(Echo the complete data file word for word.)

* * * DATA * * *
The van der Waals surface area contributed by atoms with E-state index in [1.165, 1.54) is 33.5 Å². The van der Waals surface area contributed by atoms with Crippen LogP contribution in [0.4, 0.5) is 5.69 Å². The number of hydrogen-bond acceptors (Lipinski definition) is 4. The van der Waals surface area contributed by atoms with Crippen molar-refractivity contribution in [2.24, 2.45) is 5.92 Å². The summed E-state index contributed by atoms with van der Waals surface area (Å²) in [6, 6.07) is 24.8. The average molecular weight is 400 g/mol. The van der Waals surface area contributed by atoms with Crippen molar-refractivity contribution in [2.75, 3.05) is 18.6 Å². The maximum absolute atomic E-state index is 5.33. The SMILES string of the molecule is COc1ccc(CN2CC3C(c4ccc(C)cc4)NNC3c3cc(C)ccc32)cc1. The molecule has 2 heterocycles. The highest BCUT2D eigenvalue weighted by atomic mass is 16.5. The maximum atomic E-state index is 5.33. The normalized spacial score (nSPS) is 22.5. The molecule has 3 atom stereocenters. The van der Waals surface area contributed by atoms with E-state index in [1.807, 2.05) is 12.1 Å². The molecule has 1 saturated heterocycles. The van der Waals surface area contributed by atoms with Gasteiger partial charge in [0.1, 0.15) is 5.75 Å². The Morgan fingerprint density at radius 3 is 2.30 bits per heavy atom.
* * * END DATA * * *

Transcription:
The van der Waals surface area contributed by atoms with E-state index in [1.165, 1.54) is 33.5 Å². The van der Waals surface area contributed by atoms with Crippen LogP contribution in [0.4, 0.5) is 5.69 Å². The number of hydrogen-bond acceptors (Lipinski definition) is 4. The van der Waals surface area contributed by atoms with Crippen molar-refractivity contribution in [2.24, 2.45) is 5.92 Å². The summed E-state index contributed by atoms with van der Waals surface area (Å²) in [6, 6.07) is 24.8. The average molecular weight is 400 g/mol. The van der Waals surface area contributed by atoms with Crippen molar-refractivity contribution in [2.75, 3.05) is 18.6 Å². The maximum absolute atomic E-state index is 5.33. The SMILES string of the molecule is COc1ccc(CN2CC3C(c4ccc(C)cc4)NNC3c3cc(C)ccc32)cc1. The molecule has 2 heterocycles. The highest BCUT2D eigenvalue weighted by atomic mass is 16.5. The maximum atomic E-state index is 5.33. The normalized spacial score (nSPS) is 22.5. The molecule has 3 atom stereocenters. The van der Waals surface area contributed by atoms with E-state index in [1.807, 2.05) is 12.1 Å². The molecule has 1 saturated heterocycles. The van der Waals surface area contributed by atoms with Gasteiger partial charge in [0.1, 0.15) is 5.75 Å². The Morgan fingerprint density at radius 3 is 2.30 bits per heavy atom.